The Advanced Robotics for Manufacturing, or ARM, Institute today announced that it has chosen five Robotics in Sustainment projects to help the U.S. Department of Defense with maintenance activities. The collaborative organization plans to spend up to $2.35 million on the selected proposals.
The Pittsburgh-based ARM Institute was founded in 2017 by Carnegie Mellon University and is part of the Manufacturing USA network. The public-private partnership is intended to improve U.S. manufacturing competitiveness and military capabilities through workforce development and collaborative robotics. ARM, a 2020 RBR50 innovation award winner, last month reached 250 members, including industry, academia, and government.
Sustainment projects respond to call
Last December, the ARM Institute announced a call for Robotics in Sustainment projects. It then invited competing teams to present their proposals in person at Joint Summit: Robotics in Sustainment II (JROBOT) in March.
The four-day summit brought together experts across government and the armed services to develop and recommend Office of the Secretary of Defense (OSD) policies for coordinating and expanding the use of industrial robotics in sustainment activities across all military branches.
ARM and the Department of Defense (DoD) said that robotics and workforce innovation is “critical to maintaining military equipment, lowering the cost of repairing assets, and training the staff needed to complete this important work.”
They selected proposals on the basis of how they would help meet so-called sustainment needs, which focus on the maintenance and repair of military assets over their lifetime.
The institute announced the following Robotics in Sustainment projects:
Mixed-reality guided path planning with robotically generated digital twins
Principal investigator: ARIS Technology, Chicago
Quality inspection is a manual and costly manufacturing process. While AI-powered robotic 3D scanning systems reduce many unnecessary manual tasks, human-robot interaction is still required to ensure reliable data collection and decision making. Training an operator on how to program robotic 3D scanning takes effort.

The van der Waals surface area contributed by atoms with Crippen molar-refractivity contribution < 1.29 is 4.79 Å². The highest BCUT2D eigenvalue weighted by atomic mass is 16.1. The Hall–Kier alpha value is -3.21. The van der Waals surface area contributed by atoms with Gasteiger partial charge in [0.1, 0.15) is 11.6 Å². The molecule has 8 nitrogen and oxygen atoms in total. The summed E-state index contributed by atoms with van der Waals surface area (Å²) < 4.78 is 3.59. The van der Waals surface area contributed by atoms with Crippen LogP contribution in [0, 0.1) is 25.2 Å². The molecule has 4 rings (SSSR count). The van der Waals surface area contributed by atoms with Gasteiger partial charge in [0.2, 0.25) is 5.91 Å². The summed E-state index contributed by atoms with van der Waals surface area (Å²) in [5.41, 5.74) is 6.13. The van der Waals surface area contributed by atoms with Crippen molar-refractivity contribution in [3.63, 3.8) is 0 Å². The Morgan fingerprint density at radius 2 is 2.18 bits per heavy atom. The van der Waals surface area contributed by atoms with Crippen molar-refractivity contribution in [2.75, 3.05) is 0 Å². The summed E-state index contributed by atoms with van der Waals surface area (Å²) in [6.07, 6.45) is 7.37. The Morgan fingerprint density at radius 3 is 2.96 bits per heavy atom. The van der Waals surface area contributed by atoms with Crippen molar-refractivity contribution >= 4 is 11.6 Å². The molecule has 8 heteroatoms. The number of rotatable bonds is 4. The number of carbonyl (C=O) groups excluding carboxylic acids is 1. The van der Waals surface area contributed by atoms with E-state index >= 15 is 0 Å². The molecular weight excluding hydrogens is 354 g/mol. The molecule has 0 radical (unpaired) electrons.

This project focuses on integrating mixed reality (MR) with robotic simulation for inspection and asset defects mapping. This innovation will provide an improved user experience (UX) and guidance to human workers in collaborating with the robots. It is also intended to standardize the operating skills needed and reduce the manual effort required for path planning and digital twin generation.
Autonomous multi-tool head robotic solution for on-site surface preparation
Principal investigator: Siemens Corp., Chicago
Robotics applications excel at completing pre-determined tasks, but they typically lack the ability to adapt or change the process sequence autonomously. This project focuses on a multi-head robotic solution that will enable on-site reclamation and surface preparation of parts through autonomous path generation, tool selection, and process sequencing.
The advancements from this project will address technical challenges and increase human safety. It could also lower the cost associated with preparing large defense or commercial parts that cannot be transported to a factory setting without significant downtime and cost, said ARM.
Environmentally hardened underwater modular robot snake